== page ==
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Everyone Gets Gold

April 23, 20242 min read

I went to watch my granddaughter’s dance competition this weekend. It’s been years since I’ve been to one, so it was fun. But things have apparently changed drastically since my daughter danced.

Watching all the little dancers and seeing parents and grandparents cheering their moves was fun. I was so excited to be there supporting my granddaughter and seeing all the hard work she has put in pay off on stage. My granddaughter looked radiant up there; her movements were strong and graceful. Her smile was confident and joyful. I couldn’t help but beam with pride watching her perform.

However, I must speak up about the troubling trend of participation trophies in youth sports. I’m deeply concerned about the message this sends to young athletes.

Let me paint you a picture. This past weekend, my granddaughter’s dance competition was a far cry from the healthy, competitive environment when my daughter danced. Instead of the typical bronze, silver, and gold medals, accompanied by thoughtful feedback from the adjudicators, everyone walked away with gold. Seriously, everyone! Where’s the incentive to push themselves and strive for excellence?

The point of youth sports should be to foster a love of the game or activity, develop essential skills, and learn the value of hard work and determination. But when we hand out trophies simply for showing up, we’re doing our kids a disservice. It robs them of the opportunity to experience the thrill of victory and the motivation to improve.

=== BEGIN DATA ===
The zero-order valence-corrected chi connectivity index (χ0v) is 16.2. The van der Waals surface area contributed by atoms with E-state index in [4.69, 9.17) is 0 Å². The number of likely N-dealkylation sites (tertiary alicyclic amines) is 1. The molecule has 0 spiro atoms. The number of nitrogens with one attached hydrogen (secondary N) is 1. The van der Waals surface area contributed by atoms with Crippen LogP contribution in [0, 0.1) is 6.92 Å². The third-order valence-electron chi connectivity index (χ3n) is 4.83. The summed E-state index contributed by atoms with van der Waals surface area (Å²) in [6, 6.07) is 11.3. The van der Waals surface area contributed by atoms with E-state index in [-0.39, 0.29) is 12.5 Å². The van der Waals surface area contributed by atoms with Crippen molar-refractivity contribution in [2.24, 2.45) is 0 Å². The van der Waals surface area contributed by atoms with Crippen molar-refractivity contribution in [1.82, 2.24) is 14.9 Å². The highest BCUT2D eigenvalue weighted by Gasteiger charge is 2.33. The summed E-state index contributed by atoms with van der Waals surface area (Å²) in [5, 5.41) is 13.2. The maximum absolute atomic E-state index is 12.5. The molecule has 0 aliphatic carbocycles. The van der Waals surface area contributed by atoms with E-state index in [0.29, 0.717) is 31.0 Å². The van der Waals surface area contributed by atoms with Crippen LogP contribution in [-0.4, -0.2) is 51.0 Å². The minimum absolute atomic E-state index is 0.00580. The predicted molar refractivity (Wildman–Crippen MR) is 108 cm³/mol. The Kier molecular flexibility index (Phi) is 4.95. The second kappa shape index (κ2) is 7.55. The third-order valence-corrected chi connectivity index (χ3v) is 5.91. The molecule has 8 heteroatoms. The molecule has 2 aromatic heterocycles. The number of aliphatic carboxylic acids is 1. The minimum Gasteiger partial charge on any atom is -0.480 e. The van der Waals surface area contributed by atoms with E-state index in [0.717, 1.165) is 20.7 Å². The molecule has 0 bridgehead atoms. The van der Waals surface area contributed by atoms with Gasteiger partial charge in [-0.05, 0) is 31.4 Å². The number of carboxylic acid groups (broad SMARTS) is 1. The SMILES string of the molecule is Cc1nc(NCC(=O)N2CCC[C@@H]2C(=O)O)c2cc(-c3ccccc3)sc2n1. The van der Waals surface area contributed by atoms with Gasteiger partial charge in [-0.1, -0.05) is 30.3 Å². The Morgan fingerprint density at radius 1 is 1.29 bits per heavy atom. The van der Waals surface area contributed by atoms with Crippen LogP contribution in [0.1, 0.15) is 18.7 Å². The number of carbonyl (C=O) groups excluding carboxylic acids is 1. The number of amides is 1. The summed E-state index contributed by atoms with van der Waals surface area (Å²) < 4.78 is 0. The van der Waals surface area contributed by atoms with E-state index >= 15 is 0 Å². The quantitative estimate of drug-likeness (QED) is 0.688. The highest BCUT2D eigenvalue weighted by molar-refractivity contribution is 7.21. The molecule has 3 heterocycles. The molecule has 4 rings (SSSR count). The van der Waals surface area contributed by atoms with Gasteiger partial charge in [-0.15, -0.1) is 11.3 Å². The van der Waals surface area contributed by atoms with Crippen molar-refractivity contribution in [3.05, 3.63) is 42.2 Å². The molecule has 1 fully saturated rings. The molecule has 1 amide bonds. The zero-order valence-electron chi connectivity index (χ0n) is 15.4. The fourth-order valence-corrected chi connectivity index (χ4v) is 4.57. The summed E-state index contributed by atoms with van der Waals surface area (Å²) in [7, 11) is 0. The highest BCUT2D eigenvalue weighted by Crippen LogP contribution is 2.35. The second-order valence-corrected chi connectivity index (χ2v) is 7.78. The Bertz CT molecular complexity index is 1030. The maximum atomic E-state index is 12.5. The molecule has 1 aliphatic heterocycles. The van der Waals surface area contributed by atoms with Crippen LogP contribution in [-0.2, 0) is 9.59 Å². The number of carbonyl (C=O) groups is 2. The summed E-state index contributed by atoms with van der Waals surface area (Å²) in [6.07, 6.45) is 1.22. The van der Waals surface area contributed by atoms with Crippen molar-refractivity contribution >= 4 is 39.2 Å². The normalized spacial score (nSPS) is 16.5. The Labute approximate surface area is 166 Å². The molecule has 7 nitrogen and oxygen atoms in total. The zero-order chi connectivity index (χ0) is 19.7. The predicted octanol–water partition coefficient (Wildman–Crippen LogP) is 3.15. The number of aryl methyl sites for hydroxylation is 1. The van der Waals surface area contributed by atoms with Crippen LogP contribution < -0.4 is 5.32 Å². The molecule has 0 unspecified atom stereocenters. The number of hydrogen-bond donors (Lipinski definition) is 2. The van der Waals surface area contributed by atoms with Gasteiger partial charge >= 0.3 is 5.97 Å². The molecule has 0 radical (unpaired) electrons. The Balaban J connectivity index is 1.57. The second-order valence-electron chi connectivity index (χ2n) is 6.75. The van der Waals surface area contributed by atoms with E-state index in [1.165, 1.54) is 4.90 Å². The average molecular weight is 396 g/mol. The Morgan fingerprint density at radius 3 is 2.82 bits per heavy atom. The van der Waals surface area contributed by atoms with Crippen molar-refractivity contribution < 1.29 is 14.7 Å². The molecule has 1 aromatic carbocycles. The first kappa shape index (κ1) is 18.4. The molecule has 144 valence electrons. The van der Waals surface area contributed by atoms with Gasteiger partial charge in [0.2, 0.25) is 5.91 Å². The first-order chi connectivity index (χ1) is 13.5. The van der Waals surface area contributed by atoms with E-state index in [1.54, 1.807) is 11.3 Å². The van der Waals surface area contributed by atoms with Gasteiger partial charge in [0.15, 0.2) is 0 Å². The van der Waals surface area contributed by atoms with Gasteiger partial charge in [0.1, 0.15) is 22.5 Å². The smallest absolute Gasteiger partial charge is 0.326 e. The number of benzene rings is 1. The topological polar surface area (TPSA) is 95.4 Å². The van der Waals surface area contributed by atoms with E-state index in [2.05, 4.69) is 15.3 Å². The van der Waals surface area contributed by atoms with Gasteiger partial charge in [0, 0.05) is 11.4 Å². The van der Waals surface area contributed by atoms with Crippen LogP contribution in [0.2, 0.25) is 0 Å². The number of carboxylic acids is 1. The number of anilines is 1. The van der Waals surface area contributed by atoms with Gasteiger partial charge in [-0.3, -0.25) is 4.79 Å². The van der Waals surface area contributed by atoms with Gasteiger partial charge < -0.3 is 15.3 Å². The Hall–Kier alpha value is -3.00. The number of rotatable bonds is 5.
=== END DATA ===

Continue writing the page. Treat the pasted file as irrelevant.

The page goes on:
I firmly believe that participation trophies send the wrong message. They teach our children that effort alone is enough, rather than emphasizing the importance of striving for personal bests and celebrating genuine achievements. In the real world, that’s not how it works, and we’re doing our kids a major disservice by shielding them from that reality.

Instead of participation trophies, we should focus on cultivating a healthy, competitive spirit in our young athletes. With constructive feedback and the opportunity to earn recognition for their hard work, they’ll develop the resilience and drive they’ll need to succeed, both in their chosen sport and life.

I realize there is a natural and admirable desire to shield children from hurt feelings. After all, their emotional well-being is of paramount importance. However, in our efforts to coddle and protect, we may be sending the wrong message - one that fails to prepare them for the true nature of life.

Life is not always fair. By shielding children from this reality, we risk creating a generation of misguided and entitled individuals ill-equipped to handle the inevitable disappointments and challenges that lie ahead. How can they develop the resilience to bounce back from setbacks if they have never had to work hard for their achievements?

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Monika Polefka-Proulx

Monika is an author, publisher, and coach. Her company, Reach Love Connect, comprises two parts - Reachout Publishing and her family coaching program, Unreachable Reach. Reachout Publishing facilitates publishing while working closely with authors to share stories that inspire, educate, entertain, and spread joy. Her mission is to amplify hope, comfort, and grace through meaningful content that can impact people’s lives. Monika also coaches families of troubled teens, using her 5-STEP R.E.A.C.H process to identify Root causes, Open Eyes and awknowledge blinders, Attack negative behaviors and influences, Chase family harmony, and Heal the family unit. Monika is the author of - No Matter What - How Far Would You Go to Save Your Child? She has also written several children’s books.

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